After the Death of Cyrus, his son Cambyses took power and was later succeeded by Darius the Great who was the first to step into European land, the kings of Persia all had a role in conquering more than there predecessor and that’s exactly what Darius had in mind. Consequently this had Darius order his army to capture Scythia forwarding through Thrace. The Campaign was a tragedy for the Persians; the Persians were to retreat all the way to Thrace, leaving around 80,000 soldiers with the
By the time Alexander was 18 years old fought with his father, controlling the left wing of the army during the battle at Chaeronea. After the death of his father, Alexander became king of Macedon at the age of 20. Alexander wanted more power than just his own little kingdom of Macedon, he wanted the Persian Empire. In 335 BC Alexander marched his army from the South of the Persian Empire and conquered away. Many cities surrendered when they saw him
How did the Successor Kings attempt to legitimise their monarchies in the century following the death of Alexander the Great? After the unexpected and youthful death of King Alexander the Great in 323BC, the successor Kings that followed his reign only disjointed the once vast and resilient empire. The immediate successors after Alexander were called the Diadochi, and they were the first generation of military and political leaders after the death of the Macedonian king and conqueror, Alexander the Great in 323 (Botdford and Robinson). The six successors that are mentioned in this essay all took on the monarchy with different ideas, strategies, boundaries and goals. Legitimising their monarchies seemed extremely difficult after Alexander’s death, and after the standard he had set for the successors that followed his legacy.
The main events of the revolt fixed by Herodotus provide us with important information about Persian rule and the real reasons of Ionian revolt. At first sight, Ionian revolt was caused by the reasons, which can’t be called occasional. Ionian cities were first of all trade centers. The capture of Hellespont and Bosporus by Persians was fatal for the trade and the competition from the side of Phoenician merchants was becoming more and more threatening. Besides the economic damage, Ionian cities suffered from political pressure: in all the cities, ruled by Persians there were tyrants appointed.
Using his military genius, Alexander feigned to be intimidated by the vast army that Darius spread along a great plane, and appeared to retreat. Darius gave pursuit and was overcome by Alexander’s ploy to lead the large Persian army into a narrow area where the Persian numbers couldn’t be used effectively. Facing defeat, Darius had his army retreat. In the time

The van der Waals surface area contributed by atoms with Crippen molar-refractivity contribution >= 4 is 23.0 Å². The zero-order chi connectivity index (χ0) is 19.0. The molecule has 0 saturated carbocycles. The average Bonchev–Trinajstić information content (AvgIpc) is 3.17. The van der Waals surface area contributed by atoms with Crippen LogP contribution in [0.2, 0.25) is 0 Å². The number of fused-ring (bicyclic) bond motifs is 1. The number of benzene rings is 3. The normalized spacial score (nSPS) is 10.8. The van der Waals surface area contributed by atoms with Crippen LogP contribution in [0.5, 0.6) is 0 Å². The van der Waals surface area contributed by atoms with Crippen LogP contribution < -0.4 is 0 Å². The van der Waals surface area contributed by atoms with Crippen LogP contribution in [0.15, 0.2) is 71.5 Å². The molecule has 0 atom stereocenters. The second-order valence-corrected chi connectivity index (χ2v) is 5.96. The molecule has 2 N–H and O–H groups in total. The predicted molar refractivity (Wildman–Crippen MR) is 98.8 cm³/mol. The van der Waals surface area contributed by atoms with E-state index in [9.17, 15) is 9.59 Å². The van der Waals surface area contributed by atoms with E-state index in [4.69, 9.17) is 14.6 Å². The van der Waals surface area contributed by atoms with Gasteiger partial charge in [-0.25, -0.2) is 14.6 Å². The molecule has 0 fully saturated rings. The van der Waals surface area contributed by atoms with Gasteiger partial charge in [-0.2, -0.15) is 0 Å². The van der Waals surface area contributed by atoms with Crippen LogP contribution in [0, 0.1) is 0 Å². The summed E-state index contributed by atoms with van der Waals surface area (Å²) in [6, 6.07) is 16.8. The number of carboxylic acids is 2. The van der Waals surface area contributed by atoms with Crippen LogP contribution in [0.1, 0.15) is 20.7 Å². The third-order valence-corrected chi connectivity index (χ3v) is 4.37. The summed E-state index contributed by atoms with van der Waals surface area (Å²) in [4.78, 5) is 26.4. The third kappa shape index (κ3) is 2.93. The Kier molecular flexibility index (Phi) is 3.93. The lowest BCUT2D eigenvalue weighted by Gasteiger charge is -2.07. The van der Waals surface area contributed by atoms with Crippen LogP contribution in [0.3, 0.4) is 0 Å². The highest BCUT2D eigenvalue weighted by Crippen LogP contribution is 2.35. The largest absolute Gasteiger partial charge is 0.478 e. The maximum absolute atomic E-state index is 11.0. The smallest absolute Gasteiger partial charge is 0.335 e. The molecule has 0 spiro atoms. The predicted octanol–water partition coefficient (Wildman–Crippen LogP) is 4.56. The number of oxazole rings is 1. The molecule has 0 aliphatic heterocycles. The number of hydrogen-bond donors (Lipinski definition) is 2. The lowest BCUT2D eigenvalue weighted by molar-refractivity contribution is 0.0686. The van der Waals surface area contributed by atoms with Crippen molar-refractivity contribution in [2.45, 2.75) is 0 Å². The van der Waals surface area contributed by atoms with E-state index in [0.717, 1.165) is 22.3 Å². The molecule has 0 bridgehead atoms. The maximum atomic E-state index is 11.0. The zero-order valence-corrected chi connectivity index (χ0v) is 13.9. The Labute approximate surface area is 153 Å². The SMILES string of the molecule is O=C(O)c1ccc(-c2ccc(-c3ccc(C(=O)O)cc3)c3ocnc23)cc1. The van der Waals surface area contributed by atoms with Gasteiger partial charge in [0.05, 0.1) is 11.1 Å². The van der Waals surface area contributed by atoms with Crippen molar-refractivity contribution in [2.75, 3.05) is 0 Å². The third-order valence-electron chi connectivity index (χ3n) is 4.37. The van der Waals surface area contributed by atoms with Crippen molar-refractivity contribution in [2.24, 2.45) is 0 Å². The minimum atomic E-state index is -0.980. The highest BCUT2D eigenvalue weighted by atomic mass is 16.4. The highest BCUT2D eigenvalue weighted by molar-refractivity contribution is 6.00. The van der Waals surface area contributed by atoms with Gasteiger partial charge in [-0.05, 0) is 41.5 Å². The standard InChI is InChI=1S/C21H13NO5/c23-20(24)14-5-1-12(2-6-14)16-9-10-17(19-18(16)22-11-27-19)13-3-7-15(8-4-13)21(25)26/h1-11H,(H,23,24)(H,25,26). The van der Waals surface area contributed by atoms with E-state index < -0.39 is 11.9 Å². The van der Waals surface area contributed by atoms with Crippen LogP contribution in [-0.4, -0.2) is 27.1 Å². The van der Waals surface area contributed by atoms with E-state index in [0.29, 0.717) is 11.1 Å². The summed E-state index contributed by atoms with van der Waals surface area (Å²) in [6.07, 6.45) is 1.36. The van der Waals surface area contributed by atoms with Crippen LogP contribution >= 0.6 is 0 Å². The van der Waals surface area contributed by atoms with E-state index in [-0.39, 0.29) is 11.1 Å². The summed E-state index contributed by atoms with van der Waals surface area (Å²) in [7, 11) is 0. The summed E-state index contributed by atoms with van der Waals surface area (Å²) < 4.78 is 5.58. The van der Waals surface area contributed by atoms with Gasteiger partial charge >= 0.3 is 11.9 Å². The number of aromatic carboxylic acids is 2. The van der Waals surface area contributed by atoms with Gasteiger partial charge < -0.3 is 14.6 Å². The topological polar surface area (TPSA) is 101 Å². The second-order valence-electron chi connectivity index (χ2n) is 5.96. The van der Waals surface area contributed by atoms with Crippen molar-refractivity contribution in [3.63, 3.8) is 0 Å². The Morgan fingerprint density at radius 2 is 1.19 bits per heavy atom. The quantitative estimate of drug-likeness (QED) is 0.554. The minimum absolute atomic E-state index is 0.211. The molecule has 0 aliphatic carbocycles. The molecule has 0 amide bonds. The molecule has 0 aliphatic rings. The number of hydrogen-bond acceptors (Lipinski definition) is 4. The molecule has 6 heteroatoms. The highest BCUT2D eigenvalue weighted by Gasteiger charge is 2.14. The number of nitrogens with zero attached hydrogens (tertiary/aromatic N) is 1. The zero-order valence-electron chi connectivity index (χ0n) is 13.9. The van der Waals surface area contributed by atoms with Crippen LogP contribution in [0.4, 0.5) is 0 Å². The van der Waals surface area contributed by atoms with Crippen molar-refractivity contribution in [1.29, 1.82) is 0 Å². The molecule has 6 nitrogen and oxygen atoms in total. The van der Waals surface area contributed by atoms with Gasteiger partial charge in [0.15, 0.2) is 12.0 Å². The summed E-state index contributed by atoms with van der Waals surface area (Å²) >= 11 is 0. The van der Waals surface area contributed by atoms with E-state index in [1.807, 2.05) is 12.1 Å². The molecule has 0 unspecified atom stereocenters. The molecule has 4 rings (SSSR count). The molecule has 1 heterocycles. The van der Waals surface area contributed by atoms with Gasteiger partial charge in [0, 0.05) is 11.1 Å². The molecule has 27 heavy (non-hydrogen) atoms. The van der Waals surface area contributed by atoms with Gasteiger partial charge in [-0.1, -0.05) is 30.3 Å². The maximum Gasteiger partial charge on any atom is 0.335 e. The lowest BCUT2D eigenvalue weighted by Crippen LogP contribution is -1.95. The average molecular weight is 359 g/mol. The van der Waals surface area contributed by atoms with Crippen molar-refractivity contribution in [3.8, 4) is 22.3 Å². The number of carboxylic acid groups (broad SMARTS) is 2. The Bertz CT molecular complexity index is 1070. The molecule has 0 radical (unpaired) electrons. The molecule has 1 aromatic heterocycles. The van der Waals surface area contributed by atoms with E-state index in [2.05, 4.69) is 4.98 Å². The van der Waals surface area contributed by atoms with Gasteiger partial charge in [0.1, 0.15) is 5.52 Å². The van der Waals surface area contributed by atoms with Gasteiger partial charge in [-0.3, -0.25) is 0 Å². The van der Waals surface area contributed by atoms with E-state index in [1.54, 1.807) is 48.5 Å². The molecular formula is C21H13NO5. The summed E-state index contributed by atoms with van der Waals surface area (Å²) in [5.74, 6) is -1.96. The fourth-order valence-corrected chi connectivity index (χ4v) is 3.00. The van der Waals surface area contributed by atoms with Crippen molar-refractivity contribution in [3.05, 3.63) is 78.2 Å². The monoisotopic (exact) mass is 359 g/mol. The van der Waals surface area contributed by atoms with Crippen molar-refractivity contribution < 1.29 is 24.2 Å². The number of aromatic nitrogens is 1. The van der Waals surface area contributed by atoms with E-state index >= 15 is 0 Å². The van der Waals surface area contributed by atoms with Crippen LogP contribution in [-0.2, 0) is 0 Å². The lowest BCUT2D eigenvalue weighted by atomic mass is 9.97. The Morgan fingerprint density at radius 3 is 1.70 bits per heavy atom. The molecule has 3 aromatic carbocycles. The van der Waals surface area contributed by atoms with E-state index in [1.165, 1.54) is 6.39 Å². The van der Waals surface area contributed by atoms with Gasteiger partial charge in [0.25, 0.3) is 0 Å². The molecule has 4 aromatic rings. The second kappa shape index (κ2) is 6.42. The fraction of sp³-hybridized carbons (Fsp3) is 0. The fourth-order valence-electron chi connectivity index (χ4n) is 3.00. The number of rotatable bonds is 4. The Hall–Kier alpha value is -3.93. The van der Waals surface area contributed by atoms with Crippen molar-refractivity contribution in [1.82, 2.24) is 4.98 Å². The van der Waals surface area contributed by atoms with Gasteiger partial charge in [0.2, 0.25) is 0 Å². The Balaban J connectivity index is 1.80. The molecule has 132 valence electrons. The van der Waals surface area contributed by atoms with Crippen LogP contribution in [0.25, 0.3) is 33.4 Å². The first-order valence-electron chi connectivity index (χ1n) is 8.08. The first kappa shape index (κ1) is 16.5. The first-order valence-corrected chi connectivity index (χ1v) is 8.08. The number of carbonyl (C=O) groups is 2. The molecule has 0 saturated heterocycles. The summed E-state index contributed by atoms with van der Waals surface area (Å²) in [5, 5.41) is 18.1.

After King Cyrus of Persia overthrew the Median rulers in 550 BCE, the Persians successfully extended their realm in conquering Lydia (546 BCE), eventually pushing their boarders further eastward by crossing to the boarders of Macedonia in 513 BCE (Encyclopaedia Britannica, 2012). The defending Greek city-states were not united in their political systems,
In 331 B.C 1 Alexander defeated the Persian king at the battle of Gaugamela. Discuss the preparations made by Darius and Alexander before the battle, the tactics used by each commander and the reasons for Alexander’s success. What were the immediate outcomes for Alexander? The Battle of Gaugemela was ultimately one of the turning events in Alexander the Great’s short but tumultuous life. His decisive victory did not just come down to pure luck, however; both Alexander and his Persian opponent Darius had painstakingly made preparations in order to ensure that his numerical superiority could be used to its full advantage.
Spencer Raub P-4 Neuman Military History 9/13/14 Spartan Last Stand While there are many theories regarding Leonidas' choice to stay at the Thermopylae pass, many believe that it was most likely a strategic decision to prevent the Persian cavalry from running down the retreating army. Other historians believe that Leonidas’ stayed at the pass because he had an ultimatum to fulfill that was given to him by the Oracle at Delphi. The oracle had told Leonidas before he set out for battle that the sons of Persia will destroy everything he knows and loves or all of Sparta must mourn for the loss of a king. Many believe this had great influence on his decision to stay at the pass. But all in all what most historians debate is not why Leonidas stayed but whether or not his decision to stay was the overall right choice.
The Hellenistic Period When the Hellenistic Period emerges in 323BC, Alexander the Great is the reigning conqueror. His father, Philip of Macedon, had united the Grecian states and was driving back the Persian forces out of Asia Minor. As the pressure mounts, he is assassinated during a festival. Alexander succeeded his father’s leadership and
The film is based on the life of Alexander the Great, King of Macedonia, who conquered Asia Minor, Egypt, Persia and part of ancient India. Shown are some of the key moments of Alexander's youth, his invasion of the mighty Persian Empire and his death. It also outlines his early life, including his difficult relationship with his father Philip II of Macedonia, his strained feeling towards his mother Olympias, the unification of the Greek city-states and the two Greek Kingdoms (Macedonia and Epirus) under the Hellenic League, and the conquest of the Persian Empire in 331 BC. It also details his plans to reform his empire and the attempts he made to reach the end of the then known world. The story begins 40 years after 323 BC, around 283 BC, with Ptolemy I Soter, who narrates throughout the film.